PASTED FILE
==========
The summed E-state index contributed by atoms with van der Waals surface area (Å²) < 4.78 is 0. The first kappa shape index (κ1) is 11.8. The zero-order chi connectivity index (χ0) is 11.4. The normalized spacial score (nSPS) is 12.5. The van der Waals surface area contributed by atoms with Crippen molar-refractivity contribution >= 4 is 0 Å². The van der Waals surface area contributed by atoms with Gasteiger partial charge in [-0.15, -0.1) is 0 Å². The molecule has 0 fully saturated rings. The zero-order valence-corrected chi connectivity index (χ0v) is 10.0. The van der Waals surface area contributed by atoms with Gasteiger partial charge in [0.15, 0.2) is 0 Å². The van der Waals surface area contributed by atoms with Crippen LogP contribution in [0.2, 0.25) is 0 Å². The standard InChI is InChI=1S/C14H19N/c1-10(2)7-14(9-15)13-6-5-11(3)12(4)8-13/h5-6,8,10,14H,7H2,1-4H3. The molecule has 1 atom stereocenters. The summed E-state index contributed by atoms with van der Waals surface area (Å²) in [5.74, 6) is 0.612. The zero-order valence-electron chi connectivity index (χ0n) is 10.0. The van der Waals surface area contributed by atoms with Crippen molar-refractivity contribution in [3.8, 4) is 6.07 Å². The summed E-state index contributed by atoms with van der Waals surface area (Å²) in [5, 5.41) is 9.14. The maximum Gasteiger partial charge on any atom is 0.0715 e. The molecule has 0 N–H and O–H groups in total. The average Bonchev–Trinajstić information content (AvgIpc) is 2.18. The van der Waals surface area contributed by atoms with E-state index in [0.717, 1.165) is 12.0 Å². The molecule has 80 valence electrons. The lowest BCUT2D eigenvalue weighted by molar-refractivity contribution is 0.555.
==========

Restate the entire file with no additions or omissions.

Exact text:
The summed E-state index contributed by atoms with van der Waals surface area (Å²) < 4.78 is 0. The first kappa shape index (κ1) is 11.8. The zero-order chi connectivity index (χ0) is 11.4. The normalized spacial score (nSPS) is 12.5. The van der Waals surface area contributed by atoms with Crippen molar-refractivity contribution >= 4 is 0 Å². The van der Waals surface area contributed by atoms with Gasteiger partial charge in [-0.15, -0.1) is 0 Å². The molecule has 0 fully saturated rings. The zero-order valence-corrected chi connectivity index (χ0v) is 10.0. The van der Waals surface area contributed by atoms with Gasteiger partial charge in [0.15, 0.2) is 0 Å². The van der Waals surface area contributed by atoms with Crippen LogP contribution in [0.2, 0.25) is 0 Å². The standard InChI is InChI=1S/C14H19N/c1-10(2)7-14(9-15)13-6-5-11(3)12(4)8-13/h5-6,8,10,14H,7H2,1-4H3. The molecule has 1 atom stereocenters. The summed E-state index contributed by atoms with van der Waals surface area (Å²) in [5.74, 6) is 0.612. The zero-order valence-electron chi connectivity index (χ0n) is 10.0. The van der Waals surface area contributed by atoms with Crippen molar-refractivity contribution in [3.8, 4) is 6.07 Å². The summed E-state index contributed by atoms with van der Waals surface area (Å²) in [5, 5.41) is 9.14. The maximum Gasteiger partial charge on any atom is 0.0715 e. The molecule has 0 N–H and O–H groups in total. The average Bonchev–Trinajstić information content (AvgIpc) is 2.18. The van der Waals surface area contributed by atoms with E-state index in [0.717, 1.165) is 12.0 Å². The molecule has 80 valence electrons. The lowest BCUT2D eigenvalue weighted by molar-refractivity contribution is 0.555.